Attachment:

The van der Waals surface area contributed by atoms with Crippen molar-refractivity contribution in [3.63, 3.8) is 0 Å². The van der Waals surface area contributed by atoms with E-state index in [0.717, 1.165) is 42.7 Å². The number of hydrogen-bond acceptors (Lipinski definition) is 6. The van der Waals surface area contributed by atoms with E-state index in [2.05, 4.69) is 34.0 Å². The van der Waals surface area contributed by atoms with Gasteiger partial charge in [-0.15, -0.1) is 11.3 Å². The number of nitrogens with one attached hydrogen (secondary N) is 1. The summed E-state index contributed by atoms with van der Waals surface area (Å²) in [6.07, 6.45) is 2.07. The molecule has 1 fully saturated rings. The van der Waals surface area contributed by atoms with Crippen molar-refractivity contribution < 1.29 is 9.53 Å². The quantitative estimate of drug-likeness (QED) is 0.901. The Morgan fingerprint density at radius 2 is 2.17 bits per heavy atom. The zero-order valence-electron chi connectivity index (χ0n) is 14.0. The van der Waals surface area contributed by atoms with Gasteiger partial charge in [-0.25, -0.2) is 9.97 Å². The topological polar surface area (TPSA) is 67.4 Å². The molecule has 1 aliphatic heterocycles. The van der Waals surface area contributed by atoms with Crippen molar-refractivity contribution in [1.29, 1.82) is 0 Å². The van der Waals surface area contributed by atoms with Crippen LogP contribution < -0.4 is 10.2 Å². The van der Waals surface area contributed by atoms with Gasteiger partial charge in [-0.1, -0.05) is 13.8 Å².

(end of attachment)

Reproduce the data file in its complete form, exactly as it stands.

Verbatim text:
The van der Waals surface area contributed by atoms with Crippen molar-refractivity contribution in [3.63, 3.8) is 0 Å². The van der Waals surface area contributed by atoms with E-state index in [0.717, 1.165) is 42.7 Å². The number of hydrogen-bond acceptors (Lipinski definition) is 6. The van der Waals surface area contributed by atoms with E-state index in [2.05, 4.69) is 34.0 Å². The van der Waals surface area contributed by atoms with Gasteiger partial charge in [-0.15, -0.1) is 11.3 Å². The number of nitrogens with one attached hydrogen (secondary N) is 1. The summed E-state index contributed by atoms with van der Waals surface area (Å²) in [6.07, 6.45) is 2.07. The molecule has 1 fully saturated rings. The van der Waals surface area contributed by atoms with Crippen molar-refractivity contribution < 1.29 is 9.53 Å². The quantitative estimate of drug-likeness (QED) is 0.901. The Morgan fingerprint density at radius 2 is 2.17 bits per heavy atom. The zero-order valence-electron chi connectivity index (χ0n) is 14.0. The van der Waals surface area contributed by atoms with Gasteiger partial charge in [-0.25, -0.2) is 9.97 Å². The topological polar surface area (TPSA) is 67.4 Å². The molecule has 1 aliphatic heterocycles. The van der Waals surface area contributed by atoms with Crippen molar-refractivity contribution in [1.29, 1.82) is 0 Å². The van der Waals surface area contributed by atoms with Crippen LogP contribution < -0.4 is 10.2 Å². The van der Waals surface area contributed by atoms with Gasteiger partial charge in [-0.1, -0.05) is 13.8 Å².